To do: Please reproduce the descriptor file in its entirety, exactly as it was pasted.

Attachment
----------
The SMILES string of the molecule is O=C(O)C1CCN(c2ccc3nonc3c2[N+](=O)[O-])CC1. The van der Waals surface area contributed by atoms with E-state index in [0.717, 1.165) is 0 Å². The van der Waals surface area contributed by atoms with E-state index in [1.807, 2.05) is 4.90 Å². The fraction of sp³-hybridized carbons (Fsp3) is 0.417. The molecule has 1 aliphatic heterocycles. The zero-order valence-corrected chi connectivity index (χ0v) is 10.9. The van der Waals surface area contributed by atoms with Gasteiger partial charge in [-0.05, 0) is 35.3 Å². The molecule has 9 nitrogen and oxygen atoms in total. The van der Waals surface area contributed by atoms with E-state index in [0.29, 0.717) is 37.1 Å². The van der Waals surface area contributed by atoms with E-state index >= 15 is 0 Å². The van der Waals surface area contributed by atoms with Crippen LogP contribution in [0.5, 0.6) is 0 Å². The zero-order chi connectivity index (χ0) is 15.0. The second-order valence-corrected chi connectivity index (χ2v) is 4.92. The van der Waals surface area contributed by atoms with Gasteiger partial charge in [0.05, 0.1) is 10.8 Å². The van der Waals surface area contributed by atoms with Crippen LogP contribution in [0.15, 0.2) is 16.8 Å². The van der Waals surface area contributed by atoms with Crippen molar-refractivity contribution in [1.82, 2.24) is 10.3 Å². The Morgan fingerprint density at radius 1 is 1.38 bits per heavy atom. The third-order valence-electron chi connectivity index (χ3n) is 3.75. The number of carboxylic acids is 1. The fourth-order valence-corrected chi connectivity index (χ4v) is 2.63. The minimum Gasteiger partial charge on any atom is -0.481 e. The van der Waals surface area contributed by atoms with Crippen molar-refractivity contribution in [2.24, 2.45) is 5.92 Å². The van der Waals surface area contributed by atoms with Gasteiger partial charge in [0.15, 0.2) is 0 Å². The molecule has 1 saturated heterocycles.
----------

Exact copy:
The SMILES string of the molecule is O=C(O)C1CCN(c2ccc3nonc3c2[N+](=O)[O-])CC1. The van der Waals surface area contributed by atoms with E-state index in [0.717, 1.165) is 0 Å². The van der Waals surface area contributed by atoms with E-state index in [1.807, 2.05) is 4.90 Å². The fraction of sp³-hybridized carbons (Fsp3) is 0.417. The molecule has 1 aliphatic heterocycles. The zero-order valence-corrected chi connectivity index (χ0v) is 10.9. The van der Waals surface area contributed by atoms with Gasteiger partial charge in [-0.05, 0) is 35.3 Å². The molecule has 9 nitrogen and oxygen atoms in total. The van der Waals surface area contributed by atoms with E-state index in [0.29, 0.717) is 37.1 Å². The van der Waals surface area contributed by atoms with E-state index >= 15 is 0 Å². The van der Waals surface area contributed by atoms with Crippen LogP contribution in [0.5, 0.6) is 0 Å². The zero-order chi connectivity index (χ0) is 15.0. The second-order valence-corrected chi connectivity index (χ2v) is 4.92. The van der Waals surface area contributed by atoms with Gasteiger partial charge in [0.05, 0.1) is 10.8 Å². The van der Waals surface area contributed by atoms with Crippen LogP contribution in [0.15, 0.2) is 16.8 Å². The van der Waals surface area contributed by atoms with Crippen molar-refractivity contribution in [1.82, 2.24) is 10.3 Å². The Morgan fingerprint density at radius 1 is 1.38 bits per heavy atom. The third-order valence-electron chi connectivity index (χ3n) is 3.75. The number of carboxylic acids is 1. The fourth-order valence-corrected chi connectivity index (χ4v) is 2.63. The minimum Gasteiger partial charge on any atom is -0.481 e. The van der Waals surface area contributed by atoms with Crippen molar-refractivity contribution in [2.24, 2.45) is 5.92 Å². The van der Waals surface area contributed by atoms with Gasteiger partial charge in [0.15, 0.2) is 0 Å². The molecule has 1 saturated heterocycles.